I had not expected that people would celebrate, but nor had I expected that there would be a kind of mob lynch.
Renner Hansen points to a little clay figure on the bookshelf, made by artist Rikke Rabben. It is a lumpy, doughy figure with a slightly bowed head and arms stretched out to the sides in a gesture.
“I really like this one. It reminds me of being able to say “oh okay, so be it.”
The story of the collapsed merger plan reveals something about Renner Hansen’s management philosophy: he eagerly takes power, but he will not wrestle for it. He’d rather throw his hands in the air.
“I am very committed to taking responsibility, where I have the opportunity – or to transfer it to others – or otherwise keeping out of it.”
When asked about the toughest decision he has made as dean, there is a moment of silence in an otherwise steady stream of talk:
“Cases where I have had to decide on dismissals. It is really, really hard and it demands many uncomfortable considerations, because it has impacts in many different ways. Otherwise I will say, that decisions are often completely … natural. That is, when it’s about people, it’s hard. I don’t deal with difficult decisions on a daily basis where I would say “I wish I didn’t have to make a decision.”
Renner Hansen says that one of his weaknesses from a managerial perspective is to sometimes mull over a decision a little too long:
It is a huge challenge that we’re not in a position to tell our employees where they will be in five years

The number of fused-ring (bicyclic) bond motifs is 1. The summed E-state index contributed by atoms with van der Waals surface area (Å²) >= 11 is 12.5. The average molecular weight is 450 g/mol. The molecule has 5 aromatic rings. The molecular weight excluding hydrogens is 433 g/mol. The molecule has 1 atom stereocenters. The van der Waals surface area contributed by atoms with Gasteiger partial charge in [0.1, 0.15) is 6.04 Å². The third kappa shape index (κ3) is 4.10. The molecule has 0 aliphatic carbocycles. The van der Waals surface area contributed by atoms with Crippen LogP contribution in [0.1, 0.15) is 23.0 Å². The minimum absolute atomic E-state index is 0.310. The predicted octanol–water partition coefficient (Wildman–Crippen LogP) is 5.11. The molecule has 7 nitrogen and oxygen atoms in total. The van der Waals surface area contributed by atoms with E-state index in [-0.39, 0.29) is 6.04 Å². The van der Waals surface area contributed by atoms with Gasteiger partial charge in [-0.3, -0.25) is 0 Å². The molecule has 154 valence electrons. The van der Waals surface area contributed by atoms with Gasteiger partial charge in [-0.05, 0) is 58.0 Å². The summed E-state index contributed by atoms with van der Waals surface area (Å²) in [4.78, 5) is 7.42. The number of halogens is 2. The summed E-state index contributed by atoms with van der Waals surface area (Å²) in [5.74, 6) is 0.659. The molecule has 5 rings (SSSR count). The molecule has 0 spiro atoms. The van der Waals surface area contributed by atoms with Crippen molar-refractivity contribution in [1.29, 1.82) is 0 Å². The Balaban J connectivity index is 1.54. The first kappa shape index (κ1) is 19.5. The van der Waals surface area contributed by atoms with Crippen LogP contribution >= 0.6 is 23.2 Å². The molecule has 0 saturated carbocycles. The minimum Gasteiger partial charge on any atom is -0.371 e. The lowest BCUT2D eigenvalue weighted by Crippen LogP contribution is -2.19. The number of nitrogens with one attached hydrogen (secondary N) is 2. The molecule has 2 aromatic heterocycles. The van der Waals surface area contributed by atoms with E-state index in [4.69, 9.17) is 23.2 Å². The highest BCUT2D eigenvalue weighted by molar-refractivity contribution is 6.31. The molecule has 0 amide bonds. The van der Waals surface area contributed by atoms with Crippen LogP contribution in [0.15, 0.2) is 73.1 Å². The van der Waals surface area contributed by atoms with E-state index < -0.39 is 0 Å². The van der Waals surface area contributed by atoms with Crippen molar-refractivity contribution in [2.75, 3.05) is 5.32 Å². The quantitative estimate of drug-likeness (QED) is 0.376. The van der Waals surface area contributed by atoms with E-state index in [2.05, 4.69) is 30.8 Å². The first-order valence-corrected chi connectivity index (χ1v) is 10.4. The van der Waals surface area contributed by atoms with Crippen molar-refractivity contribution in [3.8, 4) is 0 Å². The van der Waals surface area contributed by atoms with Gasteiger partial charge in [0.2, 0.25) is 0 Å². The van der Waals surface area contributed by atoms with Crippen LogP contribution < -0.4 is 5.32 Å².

“I sometimes wait a little too long when it comes to making a final decision, which can be stressful for those waiting on the outcome. Some would say that it is good, because the decision is therefore better founded, but there is of course, a balance.”
It is important for Renner Hansen to clarify that he does not deal with decisions alone. He has trusted advisors both far and near:
“Most of the decisions are made on consensus. If people among the group of managers do not agree, we discuss the case again, until I feel confident.”
There is a clear answer when it comes to the question of what Renner Hansen would change if he was free of all restrictions:
First and foremost, he would fix the infrastructure. Of all the new buildings plagued by scandal, which the University of Copenhagen has long battled with building management over, both the Copenhagen Plant Science Center (which finally appears close to completion) and the Niels Bohr Building (which no politicians can apparently manage successfully) fall under Renner Hansen’s territory. And the dean is sick and tired of it:
“It is a huge challenge that we’re not in a position to tell our employees where they will be in five years. Many of our buildings are in such a state, that we cannot become known for allowing to have employees sitting in them.”
As to the question of what we should look after most, the answer is all about people:
“Our employees! We must look after them to not stress people out. We often experience confrontation between individuals from different groups which are completely unnecessary, for example, when a professor yells at an office employee who doesn’t stand a chance of changing things,” says the dean, adding that it is management’s responsibility that all workflows are clear and responsibility clearly defined:
“When people are stressed, they don’t produce either what they would like to produce or what is expected of them, and I am aware that it is really easy to sit in this office and state this, but we should be looking after our employees really well.”
Before we say farewell, Renner Hansen manages to recommend a record from 1965, where Bernstein conducts the capella in the Royal Danish Theatre in celebration of Carl Nielsen’s centenary:
“At a management course, we had to say what piece of music has had the biggest impact on us. That was my answer. Here, Bernstein’s mimic captures the entire experience, and he gets the best out of all the instruments.”